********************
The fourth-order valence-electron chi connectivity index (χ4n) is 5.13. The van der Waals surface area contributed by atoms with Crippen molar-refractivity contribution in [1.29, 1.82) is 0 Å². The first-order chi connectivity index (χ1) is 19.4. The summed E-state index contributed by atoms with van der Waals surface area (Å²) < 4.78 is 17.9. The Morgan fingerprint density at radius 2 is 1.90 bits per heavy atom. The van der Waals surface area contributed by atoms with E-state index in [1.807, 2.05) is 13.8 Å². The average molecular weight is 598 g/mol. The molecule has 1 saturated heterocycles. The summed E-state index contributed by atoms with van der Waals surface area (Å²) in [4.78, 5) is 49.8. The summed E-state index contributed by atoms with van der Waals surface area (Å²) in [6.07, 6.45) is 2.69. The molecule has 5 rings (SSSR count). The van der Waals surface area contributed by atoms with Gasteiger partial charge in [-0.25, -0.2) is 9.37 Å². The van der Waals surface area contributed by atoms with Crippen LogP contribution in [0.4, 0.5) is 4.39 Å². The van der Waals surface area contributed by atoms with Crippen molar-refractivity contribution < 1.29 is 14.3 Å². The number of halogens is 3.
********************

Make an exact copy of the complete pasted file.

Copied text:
The fourth-order valence-electron chi connectivity index (χ4n) is 5.13. The van der Waals surface area contributed by atoms with Crippen molar-refractivity contribution in [1.29, 1.82) is 0 Å². The first-order chi connectivity index (χ1) is 19.4. The summed E-state index contributed by atoms with van der Waals surface area (Å²) < 4.78 is 17.9. The Morgan fingerprint density at radius 2 is 1.90 bits per heavy atom. The van der Waals surface area contributed by atoms with E-state index in [1.807, 2.05) is 13.8 Å². The average molecular weight is 598 g/mol. The molecule has 1 saturated heterocycles. The summed E-state index contributed by atoms with van der Waals surface area (Å²) in [4.78, 5) is 49.8. The summed E-state index contributed by atoms with van der Waals surface area (Å²) in [6.07, 6.45) is 2.69. The molecule has 5 rings (SSSR count). The van der Waals surface area contributed by atoms with Gasteiger partial charge in [-0.25, -0.2) is 9.37 Å². The van der Waals surface area contributed by atoms with Crippen LogP contribution in [0.4, 0.5) is 4.39 Å². The van der Waals surface area contributed by atoms with Crippen molar-refractivity contribution < 1.29 is 14.3 Å². The number of halogens is 3.